Rizwan is capable of mixing powerful imagery and beautiful phrases with the more mundane. She flits between these and, in so doing, makes the poetry relatable. In ‘Letter’, she uses the list or litany to gain impact, exploring all the possibilities of what could drop into the mailbox, from letter bomb to dinner invitation, deportation date to “letter with juicy news”.

The poems are infused with the fears and thoughts of people, especially women, who feel unwelcome, folk who are told to “feel a little foreign…be grateful…a bit alone.” Even their own homes take on a kind of foreboding, “there is a border security officer in our bed.” One particularly striking image is that which compares the presence of immigrants to a cancerous lump embedded in the continent of Europe. The feeling that such a dangerous thing needs excising, removal, is powerfully expressed:

Basically, the Muslims are metastasizing
and this raw - gentle – constant – intermittent pain –
growing in intensity here, here, is in the body of Europe.

That people take the trouble to learn the home language, even become highly efficient in its use, seems not enough. The poet thinks about how her own language, Urdu, has no word for ‘border’, and how all languages have their roots in older tongues. Why is it that hearing Urdu spoken on a train seems like “letting the cold draught in”, yet speaking English in a foreign country is so much more acceptable? This creeping racism seems a short journey back into history when the likes of Sophie Scholl stood up to the Nazis. Rizwan notes her echo in the “gentle ding as passengers dismount” at a German station bearing the name of the movement she was part of. Rizwan also notes how racism is a learned behaviour, “at four, he does not understand/the subtle vocabulary of prejudice.”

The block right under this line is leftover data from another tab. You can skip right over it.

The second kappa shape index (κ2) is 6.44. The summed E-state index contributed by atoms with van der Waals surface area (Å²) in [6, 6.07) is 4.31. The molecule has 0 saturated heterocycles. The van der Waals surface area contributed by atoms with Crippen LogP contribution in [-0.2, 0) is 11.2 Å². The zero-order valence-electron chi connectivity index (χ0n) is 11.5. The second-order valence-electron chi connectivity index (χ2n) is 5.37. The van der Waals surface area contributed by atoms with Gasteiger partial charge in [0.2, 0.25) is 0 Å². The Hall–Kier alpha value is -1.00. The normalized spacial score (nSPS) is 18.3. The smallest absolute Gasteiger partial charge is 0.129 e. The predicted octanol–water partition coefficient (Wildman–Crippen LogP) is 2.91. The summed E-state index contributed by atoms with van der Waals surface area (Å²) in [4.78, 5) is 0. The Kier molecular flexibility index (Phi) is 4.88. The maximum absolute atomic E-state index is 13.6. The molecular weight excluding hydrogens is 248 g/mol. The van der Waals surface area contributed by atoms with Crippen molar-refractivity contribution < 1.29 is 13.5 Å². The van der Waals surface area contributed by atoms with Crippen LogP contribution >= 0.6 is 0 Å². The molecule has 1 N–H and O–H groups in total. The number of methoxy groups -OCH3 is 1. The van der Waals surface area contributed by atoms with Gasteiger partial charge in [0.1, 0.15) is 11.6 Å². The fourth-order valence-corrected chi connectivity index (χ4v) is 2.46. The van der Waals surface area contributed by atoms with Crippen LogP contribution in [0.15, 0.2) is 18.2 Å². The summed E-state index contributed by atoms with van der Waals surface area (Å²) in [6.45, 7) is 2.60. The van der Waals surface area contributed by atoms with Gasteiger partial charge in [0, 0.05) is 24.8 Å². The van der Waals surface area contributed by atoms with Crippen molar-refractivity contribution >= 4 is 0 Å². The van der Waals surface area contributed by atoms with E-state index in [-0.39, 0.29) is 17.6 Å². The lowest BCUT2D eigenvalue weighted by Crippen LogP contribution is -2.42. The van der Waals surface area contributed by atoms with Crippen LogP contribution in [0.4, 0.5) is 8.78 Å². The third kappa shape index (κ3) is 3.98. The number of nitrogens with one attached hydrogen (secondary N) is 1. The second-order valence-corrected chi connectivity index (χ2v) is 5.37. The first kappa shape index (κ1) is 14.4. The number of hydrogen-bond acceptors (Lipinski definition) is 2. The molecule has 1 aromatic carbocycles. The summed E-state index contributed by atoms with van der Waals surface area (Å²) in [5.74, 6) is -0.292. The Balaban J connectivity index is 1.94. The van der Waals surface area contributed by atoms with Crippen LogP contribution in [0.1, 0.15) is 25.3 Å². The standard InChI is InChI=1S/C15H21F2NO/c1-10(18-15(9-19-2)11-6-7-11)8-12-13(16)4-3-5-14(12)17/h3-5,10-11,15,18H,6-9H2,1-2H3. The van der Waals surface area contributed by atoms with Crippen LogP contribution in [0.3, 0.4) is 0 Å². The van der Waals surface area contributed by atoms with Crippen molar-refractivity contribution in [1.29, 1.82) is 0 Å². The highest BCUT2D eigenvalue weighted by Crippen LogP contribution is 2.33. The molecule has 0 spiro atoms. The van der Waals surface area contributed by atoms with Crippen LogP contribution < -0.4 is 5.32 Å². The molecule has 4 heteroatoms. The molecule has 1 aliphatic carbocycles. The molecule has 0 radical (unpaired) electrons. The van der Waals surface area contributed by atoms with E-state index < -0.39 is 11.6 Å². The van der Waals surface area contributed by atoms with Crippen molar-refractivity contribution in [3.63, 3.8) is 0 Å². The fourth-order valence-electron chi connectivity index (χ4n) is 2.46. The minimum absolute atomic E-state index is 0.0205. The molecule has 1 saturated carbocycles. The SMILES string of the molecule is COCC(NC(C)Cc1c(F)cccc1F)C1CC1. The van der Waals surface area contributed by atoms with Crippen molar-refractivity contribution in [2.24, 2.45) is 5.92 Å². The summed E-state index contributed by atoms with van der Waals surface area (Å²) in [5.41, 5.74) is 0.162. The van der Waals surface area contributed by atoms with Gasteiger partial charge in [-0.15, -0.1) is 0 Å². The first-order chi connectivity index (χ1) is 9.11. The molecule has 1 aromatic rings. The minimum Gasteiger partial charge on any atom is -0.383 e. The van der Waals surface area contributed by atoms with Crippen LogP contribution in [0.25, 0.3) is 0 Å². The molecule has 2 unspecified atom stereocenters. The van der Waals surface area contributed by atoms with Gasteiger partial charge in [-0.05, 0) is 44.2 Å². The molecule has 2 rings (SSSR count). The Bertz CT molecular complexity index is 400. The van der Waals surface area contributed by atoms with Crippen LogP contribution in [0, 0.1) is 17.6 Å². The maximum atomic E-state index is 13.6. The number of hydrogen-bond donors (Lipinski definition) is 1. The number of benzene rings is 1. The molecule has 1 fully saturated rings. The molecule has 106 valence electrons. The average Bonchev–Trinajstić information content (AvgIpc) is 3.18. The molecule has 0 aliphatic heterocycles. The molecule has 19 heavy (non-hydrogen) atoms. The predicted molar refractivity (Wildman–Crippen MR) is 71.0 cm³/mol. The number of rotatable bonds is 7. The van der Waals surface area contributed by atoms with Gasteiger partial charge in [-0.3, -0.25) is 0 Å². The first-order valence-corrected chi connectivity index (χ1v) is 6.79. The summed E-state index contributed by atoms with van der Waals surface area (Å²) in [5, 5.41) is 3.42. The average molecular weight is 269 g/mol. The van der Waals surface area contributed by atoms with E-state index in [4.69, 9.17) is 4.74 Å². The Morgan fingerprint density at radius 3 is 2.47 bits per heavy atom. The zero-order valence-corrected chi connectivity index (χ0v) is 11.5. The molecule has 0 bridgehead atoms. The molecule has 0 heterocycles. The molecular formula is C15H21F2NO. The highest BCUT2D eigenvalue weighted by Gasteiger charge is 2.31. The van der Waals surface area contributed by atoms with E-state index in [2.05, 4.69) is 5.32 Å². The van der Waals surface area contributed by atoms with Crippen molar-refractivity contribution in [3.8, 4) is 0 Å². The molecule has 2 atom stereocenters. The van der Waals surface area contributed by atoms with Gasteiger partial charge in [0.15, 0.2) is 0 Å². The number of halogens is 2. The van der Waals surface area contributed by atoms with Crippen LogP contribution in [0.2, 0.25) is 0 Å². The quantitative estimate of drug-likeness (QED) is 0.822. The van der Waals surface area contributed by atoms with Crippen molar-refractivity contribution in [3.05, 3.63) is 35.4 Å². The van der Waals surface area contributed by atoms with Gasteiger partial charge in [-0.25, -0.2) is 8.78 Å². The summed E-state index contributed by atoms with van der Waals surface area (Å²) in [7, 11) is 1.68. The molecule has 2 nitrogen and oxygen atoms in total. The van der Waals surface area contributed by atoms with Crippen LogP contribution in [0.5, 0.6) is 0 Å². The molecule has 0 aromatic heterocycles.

The poet is well-travelled and in ‘Paris Proper’ considers how art exhibitions and museums display an unconscious bias, perhaps see some items as “a curiosity in the gallery”. She is aware how easy it can be to misappropriate the contribution made by those who have crossed borders throughout history. In ‘Seville’ the poet finds the need to separate “history into distinct floors,/as if this were possible to do with ourselves” unhelpful and likely a mistake.

This collection is a personal view but one based on lived experience so all the more compelling. The Europe of most people’s foreign holidays, study and business trips is where the poet has lived, worked, given birth, tried to fit in and feel loved. The experiences she writes about are very human, very rooted in the ordinary but the writing takes on much larger, intrinsic, universal themes. The poems feel well-researched and make us all question our relationship with Europe, more so than perhaps we did when Brexit loomed and we were forced into the simplicity of either ‘yes’ or ‘no’. The poems also invite us to think more deeply about what it is to belong, what can trigger a whiff of rejection, how this can so easily grow into something much more sinister. From celebrating skin as being the “same/as yours” to questioning why we feel it best to “rest a safe distance from each other”, this collection is confident and profoundly moving.